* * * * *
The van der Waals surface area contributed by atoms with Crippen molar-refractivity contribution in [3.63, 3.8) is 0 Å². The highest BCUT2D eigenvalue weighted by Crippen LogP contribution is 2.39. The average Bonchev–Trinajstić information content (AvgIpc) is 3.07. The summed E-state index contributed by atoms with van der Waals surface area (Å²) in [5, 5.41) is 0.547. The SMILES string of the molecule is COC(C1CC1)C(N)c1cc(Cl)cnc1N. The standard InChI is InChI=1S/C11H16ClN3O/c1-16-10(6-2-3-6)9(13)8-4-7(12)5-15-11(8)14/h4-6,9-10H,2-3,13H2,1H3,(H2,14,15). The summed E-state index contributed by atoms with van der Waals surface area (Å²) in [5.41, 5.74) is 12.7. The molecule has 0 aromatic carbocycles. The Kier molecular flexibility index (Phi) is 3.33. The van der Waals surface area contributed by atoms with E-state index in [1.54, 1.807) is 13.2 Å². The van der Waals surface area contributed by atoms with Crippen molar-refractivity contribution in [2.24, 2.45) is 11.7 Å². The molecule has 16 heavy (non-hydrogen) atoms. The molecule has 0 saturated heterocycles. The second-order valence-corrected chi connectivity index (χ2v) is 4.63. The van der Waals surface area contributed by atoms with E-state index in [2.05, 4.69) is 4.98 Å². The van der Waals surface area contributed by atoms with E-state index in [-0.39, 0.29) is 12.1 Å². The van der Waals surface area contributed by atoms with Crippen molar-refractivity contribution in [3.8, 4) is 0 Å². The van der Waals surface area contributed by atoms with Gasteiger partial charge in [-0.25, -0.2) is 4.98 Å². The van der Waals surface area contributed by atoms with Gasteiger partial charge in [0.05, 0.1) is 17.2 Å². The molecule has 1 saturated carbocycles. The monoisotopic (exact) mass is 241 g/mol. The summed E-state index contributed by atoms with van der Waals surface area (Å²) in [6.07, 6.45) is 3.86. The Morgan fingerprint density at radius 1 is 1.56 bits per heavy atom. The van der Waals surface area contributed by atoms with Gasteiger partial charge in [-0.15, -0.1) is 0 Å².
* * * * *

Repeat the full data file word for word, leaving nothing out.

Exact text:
The van der Waals surface area contributed by atoms with Crippen molar-refractivity contribution in [3.63, 3.8) is 0 Å². The highest BCUT2D eigenvalue weighted by Crippen LogP contribution is 2.39. The average Bonchev–Trinajstić information content (AvgIpc) is 3.07. The summed E-state index contributed by atoms with van der Waals surface area (Å²) in [5, 5.41) is 0.547. The SMILES string of the molecule is COC(C1CC1)C(N)c1cc(Cl)cnc1N. The standard InChI is InChI=1S/C11H16ClN3O/c1-16-10(6-2-3-6)9(13)8-4-7(12)5-15-11(8)14/h4-6,9-10H,2-3,13H2,1H3,(H2,14,15). The summed E-state index contributed by atoms with van der Waals surface area (Å²) in [5.41, 5.74) is 12.7. The molecule has 0 aromatic carbocycles. The Kier molecular flexibility index (Phi) is 3.33. The van der Waals surface area contributed by atoms with E-state index in [1.54, 1.807) is 13.2 Å². The van der Waals surface area contributed by atoms with Crippen molar-refractivity contribution in [2.24, 2.45) is 11.7 Å². The molecule has 16 heavy (non-hydrogen) atoms. The molecule has 0 saturated heterocycles. The second-order valence-corrected chi connectivity index (χ2v) is 4.63. The van der Waals surface area contributed by atoms with E-state index in [2.05, 4.69) is 4.98 Å². The van der Waals surface area contributed by atoms with E-state index in [-0.39, 0.29) is 12.1 Å². The van der Waals surface area contributed by atoms with Crippen molar-refractivity contribution in [3.8, 4) is 0 Å². The van der Waals surface area contributed by atoms with Gasteiger partial charge in [-0.25, -0.2) is 4.98 Å². The van der Waals surface area contributed by atoms with Gasteiger partial charge in [0.05, 0.1) is 17.2 Å². The molecule has 1 saturated carbocycles. The monoisotopic (exact) mass is 241 g/mol. The summed E-state index contributed by atoms with van der Waals surface area (Å²) in [6.07, 6.45) is 3.86. The Morgan fingerprint density at radius 1 is 1.56 bits per heavy atom. The van der Waals surface area contributed by atoms with Gasteiger partial charge in [-0.15, -0.1) is 0 Å².